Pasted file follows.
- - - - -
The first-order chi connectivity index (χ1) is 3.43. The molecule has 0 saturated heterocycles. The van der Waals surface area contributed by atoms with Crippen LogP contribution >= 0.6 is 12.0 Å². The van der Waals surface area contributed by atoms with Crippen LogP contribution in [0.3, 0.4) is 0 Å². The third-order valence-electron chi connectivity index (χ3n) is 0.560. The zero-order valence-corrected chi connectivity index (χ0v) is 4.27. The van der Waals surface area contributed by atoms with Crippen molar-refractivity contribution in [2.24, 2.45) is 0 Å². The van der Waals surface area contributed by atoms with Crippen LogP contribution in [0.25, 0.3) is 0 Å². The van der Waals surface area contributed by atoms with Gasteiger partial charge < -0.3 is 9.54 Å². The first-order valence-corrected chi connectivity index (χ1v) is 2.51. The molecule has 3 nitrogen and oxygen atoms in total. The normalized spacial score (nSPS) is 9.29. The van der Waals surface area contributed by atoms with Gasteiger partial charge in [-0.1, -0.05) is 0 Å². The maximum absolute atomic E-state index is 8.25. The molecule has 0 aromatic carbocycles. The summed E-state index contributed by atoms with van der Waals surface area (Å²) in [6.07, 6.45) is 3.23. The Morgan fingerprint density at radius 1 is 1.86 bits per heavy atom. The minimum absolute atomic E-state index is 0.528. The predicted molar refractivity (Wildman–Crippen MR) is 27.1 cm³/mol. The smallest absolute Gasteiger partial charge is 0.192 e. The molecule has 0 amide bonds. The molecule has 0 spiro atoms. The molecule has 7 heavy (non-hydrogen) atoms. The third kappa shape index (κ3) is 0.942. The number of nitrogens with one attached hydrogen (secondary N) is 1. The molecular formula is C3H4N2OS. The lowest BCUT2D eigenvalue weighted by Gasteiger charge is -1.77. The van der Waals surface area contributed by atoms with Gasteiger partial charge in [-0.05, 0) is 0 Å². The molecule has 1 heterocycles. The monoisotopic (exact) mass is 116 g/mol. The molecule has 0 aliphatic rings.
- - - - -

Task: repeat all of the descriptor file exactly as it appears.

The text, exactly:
The first-order chi connectivity index (χ1) is 3.43. The molecule has 0 saturated heterocycles. The van der Waals surface area contributed by atoms with Crippen LogP contribution >= 0.6 is 12.0 Å². The van der Waals surface area contributed by atoms with Crippen LogP contribution in [0.3, 0.4) is 0 Å². The third-order valence-electron chi connectivity index (χ3n) is 0.560. The zero-order valence-corrected chi connectivity index (χ0v) is 4.27. The van der Waals surface area contributed by atoms with Crippen molar-refractivity contribution in [2.24, 2.45) is 0 Å². The van der Waals surface area contributed by atoms with Crippen LogP contribution in [0.25, 0.3) is 0 Å². The van der Waals surface area contributed by atoms with Gasteiger partial charge < -0.3 is 9.54 Å². The first-order valence-corrected chi connectivity index (χ1v) is 2.51. The molecule has 3 nitrogen and oxygen atoms in total. The normalized spacial score (nSPS) is 9.29. The van der Waals surface area contributed by atoms with Gasteiger partial charge in [-0.1, -0.05) is 0 Å². The maximum absolute atomic E-state index is 8.25. The molecule has 0 aromatic carbocycles. The summed E-state index contributed by atoms with van der Waals surface area (Å²) in [6.07, 6.45) is 3.23. The Morgan fingerprint density at radius 1 is 1.86 bits per heavy atom. The minimum absolute atomic E-state index is 0.528. The predicted molar refractivity (Wildman–Crippen MR) is 27.1 cm³/mol. The smallest absolute Gasteiger partial charge is 0.192 e. The molecule has 0 amide bonds. The molecule has 0 spiro atoms. The molecule has 7 heavy (non-hydrogen) atoms. The third kappa shape index (κ3) is 0.942. The number of nitrogens with one attached hydrogen (secondary N) is 1. The molecular formula is C3H4N2OS. The lowest BCUT2D eigenvalue weighted by Gasteiger charge is -1.77. The van der Waals surface area contributed by atoms with Gasteiger partial charge in [-0.05, 0) is 0 Å². The molecule has 1 heterocycles. The monoisotopic (exact) mass is 116 g/mol. The molecule has 0 aliphatic rings.